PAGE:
In black and white

DESIGNING THE TRADITIONAL WEAVE Sabyasachi Mukherjee Photo: Sangeeta Devi Dundoo   | Photo Credit: by arrangement

Sabyasachi Mukherjee's eyes tell a tale of lack of sleep and of pain that he tries to conceal. He is recovering from a near slip disc. All signs of fatigue disappear when he talks about his Spring/Summer 2012 collection, on display at Elahe, Banjara Hills. When he talks, rest assured the conversation will not veer towards ‘what's in this season?' trend spotting. Instead, he regales us about forgotten techniques of embroidery and antique zardosi on hand-woven fabrics.

This summer, Sabyasachi targets women in different age groups. Regal hand-woven Benarasis share space with lighter saris with bullion embroidery.

“There is a little capsule of everything, from heavy bridal lehangas to fashion pieces for young, club-going women. For the first time, there's the children's line, Chota Sabya,” he says with pride. The designer is irked by the clothes children are seen wearing on television reality shows.

“The dignity has gone out of children's clothing. I feel that by using Indian textiles and techniques, we will be able to make children sensitive towards our art and craft.” he says, showing us a skirt that uses ikat from Pochampally.

At a time when Indian textiles are celebrated on international ramps, it's a shame we are embracing polyesters, he says.

“The patronising attitude people have towards buying Indian clothing is a sad commentary of the times we live in. My new line ‘Sabyasachi by Sabyasachi' and the fashion pieces (which includes hand-woven tops and dhoti pants) are a slap on the faces of women who shy away from Indian textiles,” he says. In fact, each garment in the line ‘Sabyasachi by Sabyasachi' carries a sachet with a scroll informing the buyer of the kind of textile and technique used.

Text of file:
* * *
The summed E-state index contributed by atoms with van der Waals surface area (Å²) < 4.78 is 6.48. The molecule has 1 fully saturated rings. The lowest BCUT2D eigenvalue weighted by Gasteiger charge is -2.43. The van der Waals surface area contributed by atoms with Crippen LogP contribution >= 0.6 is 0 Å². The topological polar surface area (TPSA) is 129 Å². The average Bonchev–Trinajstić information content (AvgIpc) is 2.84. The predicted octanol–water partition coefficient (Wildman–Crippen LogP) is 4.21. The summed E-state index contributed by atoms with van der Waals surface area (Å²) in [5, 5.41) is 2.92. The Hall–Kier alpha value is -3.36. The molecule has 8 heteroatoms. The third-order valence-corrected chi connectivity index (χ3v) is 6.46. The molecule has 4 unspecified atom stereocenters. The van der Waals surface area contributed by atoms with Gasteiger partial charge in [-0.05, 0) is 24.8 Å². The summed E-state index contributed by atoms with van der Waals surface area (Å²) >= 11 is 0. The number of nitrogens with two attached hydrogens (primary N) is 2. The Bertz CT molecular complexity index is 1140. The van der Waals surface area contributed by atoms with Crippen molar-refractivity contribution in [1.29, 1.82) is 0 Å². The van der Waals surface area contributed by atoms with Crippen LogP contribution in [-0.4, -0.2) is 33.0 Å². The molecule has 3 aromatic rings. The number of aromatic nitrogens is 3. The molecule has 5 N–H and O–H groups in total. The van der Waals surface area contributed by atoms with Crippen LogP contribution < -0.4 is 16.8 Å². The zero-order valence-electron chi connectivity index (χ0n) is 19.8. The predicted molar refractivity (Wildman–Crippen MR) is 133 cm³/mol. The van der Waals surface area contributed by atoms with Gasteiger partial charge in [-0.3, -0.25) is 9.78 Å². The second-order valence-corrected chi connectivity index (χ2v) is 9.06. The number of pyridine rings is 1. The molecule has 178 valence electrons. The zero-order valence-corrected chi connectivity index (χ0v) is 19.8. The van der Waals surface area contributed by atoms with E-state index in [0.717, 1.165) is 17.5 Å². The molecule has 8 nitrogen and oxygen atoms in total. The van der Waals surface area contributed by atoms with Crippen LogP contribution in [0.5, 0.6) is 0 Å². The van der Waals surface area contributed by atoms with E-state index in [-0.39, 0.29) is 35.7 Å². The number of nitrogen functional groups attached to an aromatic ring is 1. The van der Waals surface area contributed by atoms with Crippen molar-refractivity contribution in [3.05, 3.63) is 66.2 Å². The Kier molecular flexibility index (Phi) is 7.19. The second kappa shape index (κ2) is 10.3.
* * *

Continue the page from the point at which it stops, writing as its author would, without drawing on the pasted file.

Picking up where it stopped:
As he revels in Mangalagiris, Ikats, cottons, khadis and silks, he doesn't completely avoid using net fabric. “There is a range in nets too. For instance, in France, you have a hand-woven net. We are talking about sensibilities. It is the mindless need for glamour without depth that bothers me,” he says. In his Spring/Summer 2012 collection, black and whites occupy prime space.

“This is the palette cleansing year for me after an overdose of colour last year,” he says. There is room for some colour though. A hand block printed black and white ensemble is contrasted by a fuchsia dupatta. Another off-white sari stands contrasted by a printed petticoat.

Near-extinct techniques

He is proud of the bullion embroidery, done with a single needle and thread, on saris, lehengas and coats. “I keep telling second generation weavers and craftsmen, who want to shift to blue-collared jobs, that they can build a lucrative business if they preserve their ancestors' textile and craft techniques,” says Sabyasachi.

He has no qualms with his designs being copied in the mass market. “My designs get copied because they work across the country and if the copy market helps revive our crafts, I have no problem,” he declares. He is glad that after Vidya Balan emerging as a stellar example of showcasing hand-woven saris, Dia Mirza and Maria Goretti among others are taking to hand-woven saris.

Sabyasachi has a lot up his sleeve this summer. In May, he will unveil his collection of traditional saris, stoles and accessories in Sotheby's, London. Soon, he will also be mentoring young Bengal painters and help them showcase and sell their paintings through Sabyasachi Art Foundation. “My mother is a painter and that's where the idea stemmed from,” he informs.

Draw his attention to his plans of making a movie and he shrugs, “It will take another three years for me to find time to do it. I am not ambitious. I am enjoying what comes my way, be it the invitation from Sotheby's or Oprah Winfrey visiting my store unexpectedly,” he smiles.

Somewhere in between all this, he hopes to take time off for a vacation in Spain.

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Printable version | Jun 22, 2021 6:47:47 AM |

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